Kathy Antoniotti

KENT: Don Joseph, known as “DJ” to friends, said he didn’t want his friends and family to stand around mourning his death. He wanted no part of a formal funeral service.


To honor the longtime Kent businessman’s wishes, the family is inviting his friends to say goodbye at a celebration of his life, where they can share stories and offer up a toast, said his son, Jeff Joseph.


“He basically wanted us to celebrate his life with a party, so we are just going to have a gathering with cocktails, some food and tell stories,” he said.


Jeff Joseph said his father, who died Saturday at the age of 81, began his career as a general manager at a Cuyahoga Falls car dealership before buying his first Chrysler franchise in 1964.


Mr. Joseph always seemed to know when to make a shrewd business move and was set to sign the sales and service agreement papers on Nov. 23, 1963, early in the Detroit heyday of the muscle-car era.


“And if that date rings a bell, Nov. 22, 1963, was the date John F. Kennedy was shot and killed. Obviously, he put everything on hold as the world came to a halt. In February 1964, he took the chance of opening the franchise,” his son said.


The new Chrysler, Plymouth and Imperial dealership on West College Street in downtown Kent was an immediate success. But soon it was all too apparent he would need room to expand.


“He had such a small lot, his customers would have to park on the street and he would have to go out and stick nickels in the meters because they didn’t have any place to park on the lot,” he said.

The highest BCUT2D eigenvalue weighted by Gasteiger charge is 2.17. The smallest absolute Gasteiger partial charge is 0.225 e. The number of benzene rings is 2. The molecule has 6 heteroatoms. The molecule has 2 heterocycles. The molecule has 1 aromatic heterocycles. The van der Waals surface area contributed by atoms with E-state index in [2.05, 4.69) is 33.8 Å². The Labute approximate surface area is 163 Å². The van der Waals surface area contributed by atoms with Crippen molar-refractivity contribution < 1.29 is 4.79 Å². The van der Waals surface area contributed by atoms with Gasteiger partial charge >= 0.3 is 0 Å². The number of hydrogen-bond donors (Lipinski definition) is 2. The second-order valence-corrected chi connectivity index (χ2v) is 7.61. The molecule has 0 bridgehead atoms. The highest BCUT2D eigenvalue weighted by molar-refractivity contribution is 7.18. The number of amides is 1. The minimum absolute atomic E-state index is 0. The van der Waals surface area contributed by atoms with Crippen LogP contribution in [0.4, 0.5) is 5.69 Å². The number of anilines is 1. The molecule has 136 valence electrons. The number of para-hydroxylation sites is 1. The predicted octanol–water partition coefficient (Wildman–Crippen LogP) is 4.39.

Mr. Joseph bought, sold and combined car dealerships, always in Kent.


In 1969, Jeff Joseph said, his father read an ad in the back of a magazine that a little-known Japanese car company was taking applications for dealerships. Mr. Joseph went back to work and wrote a letter to Toyota.


“He always said, ‘I’d rather be lucky than good,’ because he chose that franchise,” the son said.


Today, the dealership is one of the oldest Toyota franchises in the country, he said.


Mr. Joseph terminated his Chrysler franchise in the early 1980s when talk of a government bailout began and bought a local Chevrolet franchise during the time that “Chevy was king,” his son said.


In 1989, Mr. Joseph and his son, who went to work for the company in 1970, opened the current Toyota facility. As unofficial “general contractor” on the project, Jeff Joseph said his father got the facility built in just 91 days.


The younger Joseph began buying the company in 1987 when his father decided to spend winters in Florida. Eventually, Mr. Joseph and his wife, Lana, bought a home on the Florida coast, a boat, a motor coach for traveling and Harley-Davidson motorcycles for each of them that they took on their travels around the country, especially out West.


“He was the best boat captain you’ve ever seen,’’ his son said, but added that Lana Joseph made it possible because she was “the best first mate, ever.”


Mr. Joseph gave up his boat, motorcycle and travels after he was diagnosed with Alzheimer’s disease six years ago, according to his son.


The couple moved back to the area in 2008 to be closer to family. Mr. Joseph, who said he never wanted to be placed in a nursing home, was taken to the Arbors at Fairlawn on Thursday.


“Ironically, he was only in this place for 48 hours before he died. I’m just glad I came home and got to say goodbye,” Jeff Joseph said.


In addition to his wife of 30 years, Lana, Mr. Joseph leaves his son, Jeff, and wife, Karen; his daughter, Lynn Newenhisen (Bill); stepsons Jim Wise (Debbie) and Mark Wise (Mary Pat); brother Dick Joseph (Wanda); sister Jackie Darrell (Ray); 10 grandchildren; and seven great-grandchildren.


Friends will gather for a “life celebration” for Mr. Joseph from 4 to 7 p.m. Friday at Todaro’s Party Center, 1820 Akron Peninsula Road.


Kathy Antoniotti can be reached at 330-996-3565 or kantoniotti@thebeaconjournal.com.